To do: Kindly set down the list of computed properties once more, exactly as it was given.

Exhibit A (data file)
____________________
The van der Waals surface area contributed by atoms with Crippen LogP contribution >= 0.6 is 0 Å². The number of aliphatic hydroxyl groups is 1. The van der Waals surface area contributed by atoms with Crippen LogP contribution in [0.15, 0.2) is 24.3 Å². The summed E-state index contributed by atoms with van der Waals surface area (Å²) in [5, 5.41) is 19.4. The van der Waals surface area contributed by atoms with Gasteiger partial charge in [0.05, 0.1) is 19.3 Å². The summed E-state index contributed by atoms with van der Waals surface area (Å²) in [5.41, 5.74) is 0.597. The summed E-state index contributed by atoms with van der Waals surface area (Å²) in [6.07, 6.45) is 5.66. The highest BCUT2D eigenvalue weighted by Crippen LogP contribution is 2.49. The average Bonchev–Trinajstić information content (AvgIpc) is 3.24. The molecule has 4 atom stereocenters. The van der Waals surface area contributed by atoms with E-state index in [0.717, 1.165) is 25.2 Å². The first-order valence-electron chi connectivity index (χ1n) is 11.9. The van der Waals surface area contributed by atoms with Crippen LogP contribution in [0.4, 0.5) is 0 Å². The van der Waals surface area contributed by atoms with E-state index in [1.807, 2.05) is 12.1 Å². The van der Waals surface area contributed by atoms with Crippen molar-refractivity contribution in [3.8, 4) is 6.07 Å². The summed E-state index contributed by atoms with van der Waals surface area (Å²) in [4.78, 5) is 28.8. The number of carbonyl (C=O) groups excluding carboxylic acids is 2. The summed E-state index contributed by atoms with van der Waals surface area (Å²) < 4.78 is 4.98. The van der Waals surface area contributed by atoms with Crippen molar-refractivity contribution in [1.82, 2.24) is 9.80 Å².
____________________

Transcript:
The van der Waals surface area contributed by atoms with Crippen LogP contribution >= 0.6 is 0 Å². The number of aliphatic hydroxyl groups is 1. The van der Waals surface area contributed by atoms with Crippen LogP contribution in [0.15, 0.2) is 24.3 Å². The summed E-state index contributed by atoms with van der Waals surface area (Å²) in [5, 5.41) is 19.4. The van der Waals surface area contributed by atoms with Gasteiger partial charge in [0.05, 0.1) is 19.3 Å². The summed E-state index contributed by atoms with van der Waals surface area (Å²) in [5.41, 5.74) is 0.597. The summed E-state index contributed by atoms with van der Waals surface area (Å²) in [6.07, 6.45) is 5.66. The highest BCUT2D eigenvalue weighted by Crippen LogP contribution is 2.49. The average Bonchev–Trinajstić information content (AvgIpc) is 3.24. The molecule has 4 atom stereocenters. The van der Waals surface area contributed by atoms with E-state index in [0.717, 1.165) is 25.2 Å². The first-order valence-electron chi connectivity index (χ1n) is 11.9. The van der Waals surface area contributed by atoms with Crippen LogP contribution in [0.4, 0.5) is 0 Å². The van der Waals surface area contributed by atoms with E-state index in [1.807, 2.05) is 12.1 Å². The van der Waals surface area contributed by atoms with Crippen molar-refractivity contribution in [3.8, 4) is 6.07 Å². The summed E-state index contributed by atoms with van der Waals surface area (Å²) in [4.78, 5) is 28.8. The number of carbonyl (C=O) groups excluding carboxylic acids is 2. The summed E-state index contributed by atoms with van der Waals surface area (Å²) < 4.78 is 4.98. The van der Waals surface area contributed by atoms with Crippen molar-refractivity contribution in [1.82, 2.24) is 9.80 Å².